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Page Turner

Mark 4:26-34 – The 3rd Sunday of Ordinary Time – for June 17, 2012

“He also said, ‘With what can we compare the Kingdom of God, or what parable will we use for it?’” (Mark 4:30)

Jesus “did not speak to them except in parables.”

So said Mark’s Gospel.

The sentence’s “them” were the people that followed Jesus around the countryside.

Parables, of course, are stories.

Tell me a story...

Remnants of Jesus’ tales and teachings appear in every Gospel; some seem complete and intact, others are partial, like slices of light through shutters. Compared to a novel—say John Irving’s most recent book or the briefest of Alice Munro’s award-winning short stories—all of Jesus’ parables are spare. A few could easily be tweeted. Several parables might be page-turners, but only if the first verses began near the bottom of a page! However, all possess a story’s most basic structure:  a beginning, middle and end.

We know them. 2,000 years later Jesus’ stories roam popular culture like restless travelers, eager to be part of the next big thing. Whether in a film or book, enduring or forgettable, blatant or subtle, Jesus’ stories are continually “resurrected.” Rich landowners, good Samaritans, prodigal sons, wicked tenants and the vineyard workers have had more lives than the luckiest of cats. Even with our urban sensibilities, with most of us never setting foot on a working farm or doing more than driving past a cornfield, our favorite writers—from William Shakespeare to Aaron Sorkin—toss out references to tiny mustard seeds, lost sheep or new wine in old wineskins.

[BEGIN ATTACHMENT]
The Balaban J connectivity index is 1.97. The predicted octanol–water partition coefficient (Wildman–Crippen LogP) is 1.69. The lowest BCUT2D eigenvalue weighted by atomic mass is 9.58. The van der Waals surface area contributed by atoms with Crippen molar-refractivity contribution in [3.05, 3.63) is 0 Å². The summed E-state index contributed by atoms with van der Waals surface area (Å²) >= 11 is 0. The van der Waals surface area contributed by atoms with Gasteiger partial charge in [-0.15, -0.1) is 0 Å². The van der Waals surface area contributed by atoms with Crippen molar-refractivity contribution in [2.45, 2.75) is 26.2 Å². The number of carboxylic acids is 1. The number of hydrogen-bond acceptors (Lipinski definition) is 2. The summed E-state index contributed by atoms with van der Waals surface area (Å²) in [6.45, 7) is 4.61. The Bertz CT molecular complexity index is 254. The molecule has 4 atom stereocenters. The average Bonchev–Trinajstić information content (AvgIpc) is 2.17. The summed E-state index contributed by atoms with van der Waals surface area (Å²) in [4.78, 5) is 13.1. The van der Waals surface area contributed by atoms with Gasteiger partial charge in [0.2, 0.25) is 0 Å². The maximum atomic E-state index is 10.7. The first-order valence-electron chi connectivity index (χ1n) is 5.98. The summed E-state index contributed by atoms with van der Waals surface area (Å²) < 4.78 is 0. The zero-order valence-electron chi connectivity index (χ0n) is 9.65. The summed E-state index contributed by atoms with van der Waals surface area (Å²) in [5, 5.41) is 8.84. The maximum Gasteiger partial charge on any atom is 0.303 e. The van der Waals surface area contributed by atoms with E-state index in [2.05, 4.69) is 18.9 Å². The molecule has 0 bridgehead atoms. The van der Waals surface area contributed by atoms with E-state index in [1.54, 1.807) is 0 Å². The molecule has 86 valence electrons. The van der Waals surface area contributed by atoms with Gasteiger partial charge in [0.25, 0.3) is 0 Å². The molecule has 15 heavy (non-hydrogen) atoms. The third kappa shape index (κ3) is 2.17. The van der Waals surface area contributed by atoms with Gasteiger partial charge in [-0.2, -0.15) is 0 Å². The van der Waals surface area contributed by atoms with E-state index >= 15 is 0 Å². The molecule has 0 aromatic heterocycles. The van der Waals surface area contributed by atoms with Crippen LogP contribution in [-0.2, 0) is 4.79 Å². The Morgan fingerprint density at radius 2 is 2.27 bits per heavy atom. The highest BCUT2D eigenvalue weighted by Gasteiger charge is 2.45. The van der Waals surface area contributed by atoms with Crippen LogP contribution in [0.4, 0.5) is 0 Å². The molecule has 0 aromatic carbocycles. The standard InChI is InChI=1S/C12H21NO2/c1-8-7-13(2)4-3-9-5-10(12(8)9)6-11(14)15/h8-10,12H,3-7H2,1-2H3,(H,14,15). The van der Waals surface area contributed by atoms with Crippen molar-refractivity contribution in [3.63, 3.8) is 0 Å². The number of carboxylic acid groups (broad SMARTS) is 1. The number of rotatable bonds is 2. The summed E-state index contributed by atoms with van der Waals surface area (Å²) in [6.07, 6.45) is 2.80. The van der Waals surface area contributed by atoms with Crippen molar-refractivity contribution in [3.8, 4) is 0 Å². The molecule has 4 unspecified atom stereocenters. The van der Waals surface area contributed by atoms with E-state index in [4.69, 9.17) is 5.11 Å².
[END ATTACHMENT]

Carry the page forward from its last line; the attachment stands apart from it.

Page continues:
Tell me a story, a child pleads.

I love the B&W photo of my Dad I’ve included in these thoughts. After all, I’m writing this (and many of you will read this) near Father’s Day. Dad holds me in his lap, a book open and a story about to unfold. I can almost hear his voice. Dad often read to me. Mom read to me. My older sister read to me. Stories keep us up past bedtime. They introduce heroes and villains. They conjure monsters under the bed and conquer them before sleepy eyes drift shut.

Tell me about your favorite story from a book or movie or television show. Maybe I’ll hear about Perry Mason in a courtroom or Neytiri on Pandora. Will you wow me with Tony Stark (aka Iron Man) or Jean Louise Finch (aka Scout)? Whatever your favorite tale might be, I’m betting you’ll share it as if it’s real. Those fictional people matter . . . they are harsh mirrors and warm blankets, demanding mentors and bestest friends. Continue reading →